THere's at least a few ways to do recirculation. One is to have the pump run most of the time, and use a thermostatically controlled valve at the end of the loop (or loops). That will open or close as it senses hot water at that point. That would use one pump back at the heating source.

    Or, you can use multiple pumps, one on each loop. Everything in my home branches off of one line, so I can get by with one pump and one sensing device (in mine, they're combined, but could be separate). It just so happens that I use one at the furthest point rather than near the WH. It has a built-in aquastat, and an internal timer so only runs during the normal use times. It turns itself on when the inlet water temp is below about 85-degrees, and turns off when it gets to 92. They make a version that is adjustable. Some of the others use a thermostatically controlled valve and most of them shut down the flow when it reaches 105-degrees or so.

    With the system I have, the first time it comes on in the morning, it might take a bit over a minute to get warm water there (the shower is closer to the heater, so it's hot), and then, it only runs somewhere between 3-6x per hour for about 45-seconds or so.

    The copper institute says you should never run hot water through copper pipes faster than 5fps, and that's only about 4gpm on a 1/2" line, or 8gpm on a 3/4" one. If you DO run it faster, expect several deleterious results: water flow noises, potential erosion of the pipe, and, your WH won't like it, either. Plus, if you size your pump for fastest results, you'll be using more power, and the pump will cost more, too. Keep in mind that any pump will need either SS or bronze, which ups the costs a lot over a pump designed for say hydronic heating...potable water will contain some oxygen, and that will rust out a CI pump body or impeller. In a heating system, once filled, the oxygen reacts with the iron, and then, stops since there's none left, so a CI pump can work.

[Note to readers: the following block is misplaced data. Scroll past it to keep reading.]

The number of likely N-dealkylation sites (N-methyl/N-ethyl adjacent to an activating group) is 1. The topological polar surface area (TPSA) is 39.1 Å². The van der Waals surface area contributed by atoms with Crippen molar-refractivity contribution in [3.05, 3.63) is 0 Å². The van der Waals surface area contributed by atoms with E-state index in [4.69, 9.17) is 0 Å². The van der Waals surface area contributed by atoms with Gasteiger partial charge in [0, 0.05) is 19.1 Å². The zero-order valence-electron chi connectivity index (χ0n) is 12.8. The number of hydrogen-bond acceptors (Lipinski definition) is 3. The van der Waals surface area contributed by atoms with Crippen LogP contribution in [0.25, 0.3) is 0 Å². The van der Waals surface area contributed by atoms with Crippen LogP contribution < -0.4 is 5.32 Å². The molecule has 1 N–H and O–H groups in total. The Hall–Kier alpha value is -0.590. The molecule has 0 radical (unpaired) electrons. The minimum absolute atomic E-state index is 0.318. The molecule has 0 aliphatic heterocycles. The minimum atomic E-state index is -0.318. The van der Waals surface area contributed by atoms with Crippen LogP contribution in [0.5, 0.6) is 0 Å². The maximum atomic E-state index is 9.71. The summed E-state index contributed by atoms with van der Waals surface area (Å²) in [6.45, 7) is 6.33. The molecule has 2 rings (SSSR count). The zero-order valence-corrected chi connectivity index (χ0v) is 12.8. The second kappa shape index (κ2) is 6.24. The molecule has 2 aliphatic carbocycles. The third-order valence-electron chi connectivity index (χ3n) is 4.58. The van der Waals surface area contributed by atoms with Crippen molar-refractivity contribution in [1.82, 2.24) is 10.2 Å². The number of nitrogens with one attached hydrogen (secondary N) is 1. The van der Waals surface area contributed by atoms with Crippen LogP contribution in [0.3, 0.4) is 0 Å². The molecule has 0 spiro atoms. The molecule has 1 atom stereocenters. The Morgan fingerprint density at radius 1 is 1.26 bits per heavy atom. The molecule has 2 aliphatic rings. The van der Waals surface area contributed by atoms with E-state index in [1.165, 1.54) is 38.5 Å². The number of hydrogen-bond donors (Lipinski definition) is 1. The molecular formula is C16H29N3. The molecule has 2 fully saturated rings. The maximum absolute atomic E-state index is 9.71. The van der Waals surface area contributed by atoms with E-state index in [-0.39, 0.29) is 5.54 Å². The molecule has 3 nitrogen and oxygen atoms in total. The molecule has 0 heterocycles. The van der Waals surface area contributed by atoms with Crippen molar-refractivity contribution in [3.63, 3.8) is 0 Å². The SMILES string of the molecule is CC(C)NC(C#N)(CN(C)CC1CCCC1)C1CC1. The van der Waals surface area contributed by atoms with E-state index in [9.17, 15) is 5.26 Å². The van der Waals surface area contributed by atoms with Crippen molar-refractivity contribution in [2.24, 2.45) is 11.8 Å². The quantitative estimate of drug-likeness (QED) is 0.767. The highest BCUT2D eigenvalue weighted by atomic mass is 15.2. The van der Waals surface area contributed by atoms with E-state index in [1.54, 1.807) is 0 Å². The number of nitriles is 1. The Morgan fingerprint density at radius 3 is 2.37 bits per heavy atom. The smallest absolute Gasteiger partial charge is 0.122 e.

You don't really want a large pump. Head isn't an issue, since water is just going around a loop, so whatever you push up is being aided by the same amount falling back on the return side, sort of like spinning a bicycle wheel...you only have to overcome friction, not gravity.

    YOu could use a motion or a manual control to turn the system on, but in the system I have, I just let it run most of the day, and the timer disables it when I don't expect to be home or am asleep.
     
  7. Noconew

    Noconew New Member

    Joined:
    Dec 29, 2020
    Location:
    Northern Colorado
    Thanks for all that info guys, much appreciated.

    Still debating on using the internal recirc system (has a buffer) since lines are relatively short and run through conditioned space... Drywall next week so now or never...
     
  8. Bannerman

    Bannerman Well-Known Member

    Joined:
    Mar 19, 2014
    Location:
    Ontario, Canada
    You will need a check-valve in each loop to prevent cooler backflow from the return line from feeding the faucets while they are being operated.

    Advisable to install each check-valve and balancing valve at the furthest distance from the WH where the feed line will connect to the return line.

    Since the pipes are currently accessible, insulate the entire run including each return line back to the WH.

    Instead of continuous or scheduled circulation, suggest installing the Navien Hot Button Accessory to activate the pump on-demand using a button located in each bathroom, powder room, kitchen and laundry room. Activating the pump for a pre-set time when entering the room should ensure hot water will be immedicably available when hot water will be actually utilized without needing to circulate continuously.

    https://www.navieninc.com/accessories/hotbutton
     
  9. Steve_A

    Steve_A New Member

    Joined:
    Jul 20, 2021
    Location:
    Saratoga, NY
    what did you end up doing? I have the same WH with two separate trunk lines right off the WH. how's it working?